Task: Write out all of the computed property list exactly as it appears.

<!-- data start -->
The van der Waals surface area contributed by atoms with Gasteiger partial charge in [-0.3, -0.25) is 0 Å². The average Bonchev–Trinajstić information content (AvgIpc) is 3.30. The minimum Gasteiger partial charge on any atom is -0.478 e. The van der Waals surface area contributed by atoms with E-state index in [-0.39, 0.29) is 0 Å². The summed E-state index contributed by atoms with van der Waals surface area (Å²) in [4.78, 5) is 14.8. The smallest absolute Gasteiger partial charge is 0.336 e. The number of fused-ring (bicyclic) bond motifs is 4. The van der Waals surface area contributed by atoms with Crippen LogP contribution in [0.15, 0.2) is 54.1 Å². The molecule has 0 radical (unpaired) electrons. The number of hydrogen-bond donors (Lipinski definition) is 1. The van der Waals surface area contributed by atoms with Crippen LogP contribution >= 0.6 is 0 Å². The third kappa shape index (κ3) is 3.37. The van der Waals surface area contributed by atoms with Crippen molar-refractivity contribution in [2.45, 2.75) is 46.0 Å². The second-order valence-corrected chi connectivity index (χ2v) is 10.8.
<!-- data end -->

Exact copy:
The van der Waals surface area contributed by atoms with Gasteiger partial charge in [-0.3, -0.25) is 0 Å². The average Bonchev–Trinajstić information content (AvgIpc) is 3.30. The minimum Gasteiger partial charge on any atom is -0.478 e. The van der Waals surface area contributed by atoms with E-state index in [-0.39, 0.29) is 0 Å². The summed E-state index contributed by atoms with van der Waals surface area (Å²) in [4.78, 5) is 14.8. The smallest absolute Gasteiger partial charge is 0.336 e. The number of fused-ring (bicyclic) bond motifs is 4. The van der Waals surface area contributed by atoms with Crippen LogP contribution in [0.15, 0.2) is 54.1 Å². The molecule has 0 radical (unpaired) electrons. The number of hydrogen-bond donors (Lipinski definition) is 1. The van der Waals surface area contributed by atoms with Crippen LogP contribution >= 0.6 is 0 Å². The third kappa shape index (κ3) is 3.37. The van der Waals surface area contributed by atoms with Crippen molar-refractivity contribution in [2.45, 2.75) is 46.0 Å². The second-order valence-corrected chi connectivity index (χ2v) is 10.8.